Right on the border with Western Europe, countries in South East and Eastern Europe, South Caucasus and Central Asia have enormous potential for renewable energy, but it remains largely untapped. A stark contrast to the situation a few kilometres further North and West. The region’s fossil-fuel and nuclear subsidies are among the highest in the world. The subsidies and accompanying low electricity prices translate to an unrealistic cost of capital (and other major barriers) discouraging investment in clean energy. In Part 1, Komila Nabiyeva explains the barriers to, and possible drivers for, a meaningful transition in the region.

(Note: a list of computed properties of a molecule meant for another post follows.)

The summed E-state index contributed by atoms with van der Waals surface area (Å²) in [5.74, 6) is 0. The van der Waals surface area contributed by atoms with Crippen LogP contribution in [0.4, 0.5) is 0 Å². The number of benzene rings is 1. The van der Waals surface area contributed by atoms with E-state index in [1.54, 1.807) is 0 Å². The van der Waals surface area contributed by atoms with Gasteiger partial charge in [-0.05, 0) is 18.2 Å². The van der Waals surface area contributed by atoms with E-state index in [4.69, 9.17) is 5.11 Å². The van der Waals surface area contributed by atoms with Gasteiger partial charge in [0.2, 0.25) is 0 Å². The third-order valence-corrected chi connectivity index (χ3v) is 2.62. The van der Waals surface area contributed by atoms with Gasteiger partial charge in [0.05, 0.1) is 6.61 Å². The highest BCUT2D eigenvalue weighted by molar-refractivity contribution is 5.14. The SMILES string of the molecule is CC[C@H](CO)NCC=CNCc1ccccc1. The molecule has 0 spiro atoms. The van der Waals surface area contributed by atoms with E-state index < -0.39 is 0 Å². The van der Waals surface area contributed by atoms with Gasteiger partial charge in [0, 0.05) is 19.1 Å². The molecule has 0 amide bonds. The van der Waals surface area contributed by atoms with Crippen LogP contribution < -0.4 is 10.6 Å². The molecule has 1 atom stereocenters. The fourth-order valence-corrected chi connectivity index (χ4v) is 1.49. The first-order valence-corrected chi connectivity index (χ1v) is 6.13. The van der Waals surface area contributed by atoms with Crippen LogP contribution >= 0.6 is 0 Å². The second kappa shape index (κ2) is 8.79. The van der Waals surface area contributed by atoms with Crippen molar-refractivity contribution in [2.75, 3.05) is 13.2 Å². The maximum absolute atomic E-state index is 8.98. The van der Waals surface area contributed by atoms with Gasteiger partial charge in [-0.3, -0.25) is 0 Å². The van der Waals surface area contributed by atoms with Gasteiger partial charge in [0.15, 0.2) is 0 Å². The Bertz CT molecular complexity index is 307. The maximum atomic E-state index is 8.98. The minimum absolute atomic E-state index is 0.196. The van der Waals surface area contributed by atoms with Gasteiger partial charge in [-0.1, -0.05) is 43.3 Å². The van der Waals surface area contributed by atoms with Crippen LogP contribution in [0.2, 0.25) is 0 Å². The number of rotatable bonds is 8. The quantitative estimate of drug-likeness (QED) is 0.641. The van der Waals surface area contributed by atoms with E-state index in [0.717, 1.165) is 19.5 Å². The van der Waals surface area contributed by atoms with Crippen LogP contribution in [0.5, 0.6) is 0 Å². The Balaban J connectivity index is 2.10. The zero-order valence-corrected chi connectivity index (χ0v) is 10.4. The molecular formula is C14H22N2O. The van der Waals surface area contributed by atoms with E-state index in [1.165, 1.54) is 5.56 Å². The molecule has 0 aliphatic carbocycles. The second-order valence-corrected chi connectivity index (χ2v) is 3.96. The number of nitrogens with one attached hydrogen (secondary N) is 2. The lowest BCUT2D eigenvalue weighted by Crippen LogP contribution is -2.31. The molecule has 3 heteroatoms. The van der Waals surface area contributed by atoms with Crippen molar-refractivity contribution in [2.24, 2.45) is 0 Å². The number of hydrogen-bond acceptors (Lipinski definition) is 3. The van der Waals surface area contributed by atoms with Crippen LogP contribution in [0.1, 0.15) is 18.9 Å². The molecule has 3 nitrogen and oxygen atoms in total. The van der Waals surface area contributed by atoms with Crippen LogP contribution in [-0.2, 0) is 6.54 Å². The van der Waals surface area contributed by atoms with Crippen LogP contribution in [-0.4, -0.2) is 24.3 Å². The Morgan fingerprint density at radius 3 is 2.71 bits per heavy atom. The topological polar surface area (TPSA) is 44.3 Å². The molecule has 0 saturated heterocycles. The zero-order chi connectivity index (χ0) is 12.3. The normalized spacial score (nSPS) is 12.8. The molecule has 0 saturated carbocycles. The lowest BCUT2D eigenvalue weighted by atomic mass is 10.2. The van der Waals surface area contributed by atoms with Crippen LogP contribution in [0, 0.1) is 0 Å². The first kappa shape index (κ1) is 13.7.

About Komila Nabiyeva
Komila Nabiyeva is a freelance journalist, reporting on climate change and energy issues. She has worked as a communications consultant, moderator and trainer and has organized workshops on climate and energy issues for the United Nations and other organizations. Currently, she is coordinating the work of the Energy Watch Group, an international network of scientists and parliamentarians
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